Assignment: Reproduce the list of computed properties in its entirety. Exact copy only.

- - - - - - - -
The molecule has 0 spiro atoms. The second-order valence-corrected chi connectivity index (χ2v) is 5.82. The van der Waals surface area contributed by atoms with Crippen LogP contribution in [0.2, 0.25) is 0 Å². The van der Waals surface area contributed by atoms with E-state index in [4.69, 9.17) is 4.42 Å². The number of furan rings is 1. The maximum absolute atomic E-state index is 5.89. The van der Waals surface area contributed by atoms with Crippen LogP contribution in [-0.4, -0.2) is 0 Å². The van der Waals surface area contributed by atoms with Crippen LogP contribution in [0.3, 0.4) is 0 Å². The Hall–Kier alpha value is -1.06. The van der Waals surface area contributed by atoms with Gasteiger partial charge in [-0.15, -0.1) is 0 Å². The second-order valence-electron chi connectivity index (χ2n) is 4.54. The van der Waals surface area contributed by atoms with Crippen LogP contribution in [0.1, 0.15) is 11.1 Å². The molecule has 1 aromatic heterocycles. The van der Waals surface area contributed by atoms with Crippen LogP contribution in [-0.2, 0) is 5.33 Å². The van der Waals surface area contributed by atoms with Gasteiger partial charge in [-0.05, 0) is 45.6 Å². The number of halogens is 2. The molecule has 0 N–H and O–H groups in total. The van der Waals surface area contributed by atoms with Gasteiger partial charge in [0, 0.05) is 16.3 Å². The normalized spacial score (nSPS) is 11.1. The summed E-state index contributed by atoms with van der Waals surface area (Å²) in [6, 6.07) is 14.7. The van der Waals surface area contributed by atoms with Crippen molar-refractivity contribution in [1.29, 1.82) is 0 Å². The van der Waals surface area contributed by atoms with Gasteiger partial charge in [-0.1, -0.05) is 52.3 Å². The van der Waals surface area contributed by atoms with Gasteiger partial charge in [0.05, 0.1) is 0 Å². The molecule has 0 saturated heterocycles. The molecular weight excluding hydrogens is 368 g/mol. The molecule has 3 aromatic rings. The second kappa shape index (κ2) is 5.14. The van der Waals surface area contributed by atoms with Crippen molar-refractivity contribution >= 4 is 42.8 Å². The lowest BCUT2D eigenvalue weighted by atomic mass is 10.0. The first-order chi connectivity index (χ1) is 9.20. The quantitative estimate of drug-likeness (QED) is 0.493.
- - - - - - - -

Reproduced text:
The molecule has 0 spiro atoms. The second-order valence-corrected chi connectivity index (χ2v) is 5.82. The van der Waals surface area contributed by atoms with Crippen LogP contribution in [0.2, 0.25) is 0 Å². The van der Waals surface area contributed by atoms with E-state index in [4.69, 9.17) is 4.42 Å². The number of furan rings is 1. The maximum absolute atomic E-state index is 5.89. The van der Waals surface area contributed by atoms with Crippen LogP contribution in [-0.4, -0.2) is 0 Å². The van der Waals surface area contributed by atoms with Crippen LogP contribution in [0.3, 0.4) is 0 Å². The Hall–Kier alpha value is -1.06. The van der Waals surface area contributed by atoms with Gasteiger partial charge in [-0.15, -0.1) is 0 Å². The second-order valence-electron chi connectivity index (χ2n) is 4.54. The van der Waals surface area contributed by atoms with Crippen LogP contribution in [0.1, 0.15) is 11.1 Å². The molecule has 1 aromatic heterocycles. The van der Waals surface area contributed by atoms with Crippen LogP contribution in [-0.2, 0) is 5.33 Å². The van der Waals surface area contributed by atoms with Gasteiger partial charge in [-0.05, 0) is 45.6 Å². The number of halogens is 2. The molecule has 0 N–H and O–H groups in total. The van der Waals surface area contributed by atoms with Gasteiger partial charge in [0, 0.05) is 16.3 Å². The normalized spacial score (nSPS) is 11.1. The summed E-state index contributed by atoms with van der Waals surface area (Å²) in [6, 6.07) is 14.7. The van der Waals surface area contributed by atoms with Crippen molar-refractivity contribution in [1.29, 1.82) is 0 Å². The van der Waals surface area contributed by atoms with Gasteiger partial charge in [-0.1, -0.05) is 52.3 Å². The van der Waals surface area contributed by atoms with Gasteiger partial charge in [0.05, 0.1) is 0 Å². The molecule has 0 saturated heterocycles. The molecular weight excluding hydrogens is 368 g/mol. The molecule has 3 aromatic rings. The second kappa shape index (κ2) is 5.14. The van der Waals surface area contributed by atoms with Crippen molar-refractivity contribution >= 4 is 42.8 Å². The lowest BCUT2D eigenvalue weighted by atomic mass is 10.0. The first-order chi connectivity index (χ1) is 9.20. The quantitative estimate of drug-likeness (QED) is 0.493.